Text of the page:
South African wine competitions[edit]

Wine competitions are held to assess whether a wine is of good quality and whether it is true to its character. The most prominent South African wine competitions include:[19]

  • ABSA Top 10 Pinotage
  • Amorim Cap Classique Challenge
  • Diners Club Winemaker of the Year
  • FNB Sauvignon Blanc Top 10
  • Michelangelo International Wine & Spirits Awards
  • Old Mutual Trophy Wine Show
  • Shiraz SA Challenge
  • Standard Bank Chenin Blanc Top 10 Challenge
  • Veritas Awards

See also[edit]

Further reading[edit]


  1. ^ "Wine of Origin booklet" (PDF). SAWIS. 2016. Retrieved 20 June 2007.
  2. ^ James, Tim (2013). "A BRIEF HISTORY OF SOUTH AFRICAN WINE TO 1994". Wines of the New South Africa: Tradition and Revolution (1 ed.). University of California Press. pp. 23–47. ISBN 9780520260238. JSTOR 10.1525/j.ctt7zw0st. The origins of winegrowing in South Africa can be fixed with unusual accuracy. A crucial moment was recorded on 2 February 1659 in the logbook of Jan van Riebeeck, commander of the tiny settlement at the foot of Africa.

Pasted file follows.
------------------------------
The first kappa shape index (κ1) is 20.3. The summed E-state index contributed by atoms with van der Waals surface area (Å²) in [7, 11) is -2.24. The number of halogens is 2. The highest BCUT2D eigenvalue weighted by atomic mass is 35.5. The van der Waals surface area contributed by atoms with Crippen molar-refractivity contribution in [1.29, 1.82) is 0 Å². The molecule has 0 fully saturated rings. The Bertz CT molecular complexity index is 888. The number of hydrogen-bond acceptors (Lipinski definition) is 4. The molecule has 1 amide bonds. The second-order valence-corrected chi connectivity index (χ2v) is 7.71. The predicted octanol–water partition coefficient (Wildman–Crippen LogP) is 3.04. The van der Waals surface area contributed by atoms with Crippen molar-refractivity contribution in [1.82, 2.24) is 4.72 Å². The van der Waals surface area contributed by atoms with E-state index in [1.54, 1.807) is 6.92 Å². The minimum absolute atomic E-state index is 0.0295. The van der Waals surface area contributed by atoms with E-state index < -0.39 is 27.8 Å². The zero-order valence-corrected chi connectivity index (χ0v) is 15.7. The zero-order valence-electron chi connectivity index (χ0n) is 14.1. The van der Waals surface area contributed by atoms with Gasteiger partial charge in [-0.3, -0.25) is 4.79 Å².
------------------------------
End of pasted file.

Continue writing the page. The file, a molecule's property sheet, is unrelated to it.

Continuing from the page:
3. ^ "The first wine is pressed at the Cape". South African History Online. Retrieved 1 February 2018. Jan van Riebeeck writes in his journal that the harvest amounted to twelve "mengelen" (about fourteen litres) of must.
  4. ^ a b c d e f g h i j k l m n o p q r s t u v w x y z aa ab ac ad ae af ag J. Robinson (ed). "The Oxford Companion to Wine", Third Edition, pp. 162–163, Oxford University Press 2006 ISBN 0-19-860990-6.
  5. ^ Eligon, John (15 February 2023). "Exploring South Africa's Black Wine Scene". The New York Times. Retrieved 16 February 2024.
  6. ^ MW, Tim Atkin (11 November 2022). "South Africa's black winemakers; building a future". Decanter. Retrieved 16 February 2024.
  7. ^ a b c d e f g h i j k l H. Johnson & J. Robinson. The World Atlas of Wine, pp. 320–322, Mitchell Beazley Publishing 2005 ISBN 1-84000-332-4.
  8. ^ a b c d e f g h i j k l m T. Stevenson. "The Sotheby's Wine Encyclopedia", pp. 442–448, Dorling Kindersley 2005 ISBN 0-7566-1324-8.
  9. ^ "Statistics of Wine Grape Vines | SAWIS". www.sawis.co.za. Retrieved 14 February 2023.
  10. ^ Fairbridge, Dorothea (1922). Historic houses of South Africa. London: H. Milford, Oxford University Press.
  11. ^ https://www.wosa.co.za/wosadocs/52020/Production_areas_-_May2020.pdf [bare URL PDF]
  12. ^ HighBeam
  13. ^ M. Mazur "THE CAPE CRUSADERS Archived 29 October 2013 at the Wayback Machine" Wine Enthusiast Magazine, 1 October 2002
  14. ^ a b "Statistics of Wine-Grape Vines". sawis.co.za. SAWIS. Retrieved 1 March 2017.
  15. ^ a b c Platter's South African Wines 2011 Andrew McDowall 2010, pp. 47–48
  16. ^ Stuart Walton, Understanding, Choosing and Enjoying Wine Hermes House 2006, p. 226
  17. ^ Jancis Robinson (ed). The Oxford Companion to Wine, Third Edition, p. 528, Oxford University Press 2006 ISBN 0-19-860990-6.
  18. ^ John Platter South African Wines 2007 Andrew McDowall 2010, p. 59
  19. ^ WOSA - Wine Competitions

External links[edit]